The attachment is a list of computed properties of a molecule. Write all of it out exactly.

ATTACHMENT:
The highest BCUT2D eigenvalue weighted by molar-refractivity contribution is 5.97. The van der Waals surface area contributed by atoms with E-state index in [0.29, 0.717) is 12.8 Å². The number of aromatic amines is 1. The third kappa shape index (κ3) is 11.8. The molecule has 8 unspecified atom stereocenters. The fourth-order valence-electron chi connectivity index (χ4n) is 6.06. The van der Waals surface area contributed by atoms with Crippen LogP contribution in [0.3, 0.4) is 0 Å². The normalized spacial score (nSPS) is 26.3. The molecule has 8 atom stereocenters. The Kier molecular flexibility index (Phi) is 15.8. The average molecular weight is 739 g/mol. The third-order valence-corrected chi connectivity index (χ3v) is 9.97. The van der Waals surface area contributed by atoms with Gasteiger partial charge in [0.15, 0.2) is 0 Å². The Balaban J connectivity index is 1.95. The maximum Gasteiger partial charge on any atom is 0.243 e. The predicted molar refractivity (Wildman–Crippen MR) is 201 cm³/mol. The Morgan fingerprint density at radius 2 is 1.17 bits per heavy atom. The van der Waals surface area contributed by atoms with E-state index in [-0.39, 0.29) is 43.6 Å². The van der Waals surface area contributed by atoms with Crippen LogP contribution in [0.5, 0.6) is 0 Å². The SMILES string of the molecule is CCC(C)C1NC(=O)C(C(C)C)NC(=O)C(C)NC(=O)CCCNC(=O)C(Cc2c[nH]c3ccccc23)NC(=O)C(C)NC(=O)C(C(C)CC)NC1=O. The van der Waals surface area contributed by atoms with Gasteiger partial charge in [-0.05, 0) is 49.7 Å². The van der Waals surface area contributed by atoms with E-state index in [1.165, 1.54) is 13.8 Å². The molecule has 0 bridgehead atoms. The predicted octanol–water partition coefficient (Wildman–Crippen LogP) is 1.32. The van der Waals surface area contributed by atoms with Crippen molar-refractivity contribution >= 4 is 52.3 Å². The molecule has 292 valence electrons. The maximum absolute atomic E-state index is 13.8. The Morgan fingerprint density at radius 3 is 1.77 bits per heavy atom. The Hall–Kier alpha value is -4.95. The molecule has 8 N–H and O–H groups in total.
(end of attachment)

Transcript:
The highest BCUT2D eigenvalue weighted by molar-refractivity contribution is 5.97. The van der Waals surface area contributed by atoms with E-state index in [0.29, 0.717) is 12.8 Å². The number of aromatic amines is 1. The third kappa shape index (κ3) is 11.8. The molecule has 8 unspecified atom stereocenters. The fourth-order valence-electron chi connectivity index (χ4n) is 6.06. The van der Waals surface area contributed by atoms with Crippen LogP contribution in [0.3, 0.4) is 0 Å². The normalized spacial score (nSPS) is 26.3. The molecule has 8 atom stereocenters. The Kier molecular flexibility index (Phi) is 15.8. The average molecular weight is 739 g/mol. The third-order valence-corrected chi connectivity index (χ3v) is 9.97. The van der Waals surface area contributed by atoms with Gasteiger partial charge in [0.15, 0.2) is 0 Å². The Balaban J connectivity index is 1.95. The maximum Gasteiger partial charge on any atom is 0.243 e. The predicted molar refractivity (Wildman–Crippen MR) is 201 cm³/mol. The Morgan fingerprint density at radius 2 is 1.17 bits per heavy atom. The van der Waals surface area contributed by atoms with E-state index in [-0.39, 0.29) is 43.6 Å². The van der Waals surface area contributed by atoms with Crippen LogP contribution in [0.5, 0.6) is 0 Å². The SMILES string of the molecule is CCC(C)C1NC(=O)C(C(C)C)NC(=O)C(C)NC(=O)CCCNC(=O)C(Cc2c[nH]c3ccccc23)NC(=O)C(C)NC(=O)C(C(C)CC)NC1=O. The van der Waals surface area contributed by atoms with Gasteiger partial charge in [-0.05, 0) is 49.7 Å². The van der Waals surface area contributed by atoms with E-state index in [1.165, 1.54) is 13.8 Å². The molecule has 0 bridgehead atoms. The predicted octanol–water partition coefficient (Wildman–Crippen LogP) is 1.32. The van der Waals surface area contributed by atoms with Crippen molar-refractivity contribution >= 4 is 52.3 Å². The molecule has 292 valence electrons. The maximum absolute atomic E-state index is 13.8. The Morgan fingerprint density at radius 3 is 1.77 bits per heavy atom. The Hall–Kier alpha value is -4.95. The molecule has 8 N–H and O–H groups in total.